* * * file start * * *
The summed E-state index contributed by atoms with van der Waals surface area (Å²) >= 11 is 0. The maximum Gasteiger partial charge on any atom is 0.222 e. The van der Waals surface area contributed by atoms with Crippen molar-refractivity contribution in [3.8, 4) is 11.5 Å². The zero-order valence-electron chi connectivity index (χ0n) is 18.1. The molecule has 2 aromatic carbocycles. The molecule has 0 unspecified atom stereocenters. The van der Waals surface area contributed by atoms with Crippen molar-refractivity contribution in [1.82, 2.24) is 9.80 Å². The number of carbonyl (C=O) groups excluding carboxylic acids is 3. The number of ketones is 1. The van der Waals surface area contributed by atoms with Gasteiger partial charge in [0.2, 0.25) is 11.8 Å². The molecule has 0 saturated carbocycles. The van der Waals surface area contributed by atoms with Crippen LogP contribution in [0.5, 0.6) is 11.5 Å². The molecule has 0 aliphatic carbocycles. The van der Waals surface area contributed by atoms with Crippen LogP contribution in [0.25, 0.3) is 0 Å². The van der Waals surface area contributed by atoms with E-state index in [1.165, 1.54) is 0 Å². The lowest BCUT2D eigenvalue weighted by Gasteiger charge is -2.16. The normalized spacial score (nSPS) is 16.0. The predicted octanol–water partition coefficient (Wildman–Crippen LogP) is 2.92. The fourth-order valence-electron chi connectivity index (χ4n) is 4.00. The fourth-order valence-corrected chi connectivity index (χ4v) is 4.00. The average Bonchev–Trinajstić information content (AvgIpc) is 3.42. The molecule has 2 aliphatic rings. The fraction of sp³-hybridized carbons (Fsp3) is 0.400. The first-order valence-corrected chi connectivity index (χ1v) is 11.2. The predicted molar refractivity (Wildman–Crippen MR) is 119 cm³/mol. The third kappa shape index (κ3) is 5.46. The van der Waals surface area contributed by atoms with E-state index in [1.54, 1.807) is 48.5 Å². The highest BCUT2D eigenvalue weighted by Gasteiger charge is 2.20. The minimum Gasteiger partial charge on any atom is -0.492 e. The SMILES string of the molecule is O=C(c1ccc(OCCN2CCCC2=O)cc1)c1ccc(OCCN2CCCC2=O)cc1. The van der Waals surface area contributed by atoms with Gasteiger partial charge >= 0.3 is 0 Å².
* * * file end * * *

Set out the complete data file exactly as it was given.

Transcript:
The summed E-state index contributed by atoms with van der Waals surface area (Å²) >= 11 is 0. The maximum Gasteiger partial charge on any atom is 0.222 e. The van der Waals surface area contributed by atoms with Crippen molar-refractivity contribution in [3.8, 4) is 11.5 Å². The zero-order valence-electron chi connectivity index (χ0n) is 18.1. The molecule has 2 aromatic carbocycles. The molecule has 0 unspecified atom stereocenters. The van der Waals surface area contributed by atoms with Crippen molar-refractivity contribution in [1.82, 2.24) is 9.80 Å². The number of carbonyl (C=O) groups excluding carboxylic acids is 3. The number of ketones is 1. The van der Waals surface area contributed by atoms with Gasteiger partial charge in [0.2, 0.25) is 11.8 Å². The molecule has 0 saturated carbocycles. The van der Waals surface area contributed by atoms with Crippen LogP contribution in [0.5, 0.6) is 11.5 Å². The molecule has 0 aliphatic carbocycles. The van der Waals surface area contributed by atoms with Crippen LogP contribution in [0.25, 0.3) is 0 Å². The van der Waals surface area contributed by atoms with E-state index in [1.165, 1.54) is 0 Å². The lowest BCUT2D eigenvalue weighted by Gasteiger charge is -2.16. The normalized spacial score (nSPS) is 16.0. The predicted octanol–water partition coefficient (Wildman–Crippen LogP) is 2.92. The fourth-order valence-electron chi connectivity index (χ4n) is 4.00. The fourth-order valence-corrected chi connectivity index (χ4v) is 4.00. The average Bonchev–Trinajstić information content (AvgIpc) is 3.42. The molecule has 2 aliphatic rings. The fraction of sp³-hybridized carbons (Fsp3) is 0.400. The first-order valence-corrected chi connectivity index (χ1v) is 11.2. The predicted molar refractivity (Wildman–Crippen MR) is 119 cm³/mol. The third kappa shape index (κ3) is 5.46. The van der Waals surface area contributed by atoms with E-state index in [1.54, 1.807) is 48.5 Å². The highest BCUT2D eigenvalue weighted by Gasteiger charge is 2.20. The minimum Gasteiger partial charge on any atom is -0.492 e. The SMILES string of the molecule is O=C(c1ccc(OCCN2CCCC2=O)cc1)c1ccc(OCCN2CCCC2=O)cc1. The van der Waals surface area contributed by atoms with Gasteiger partial charge >= 0.3 is 0 Å².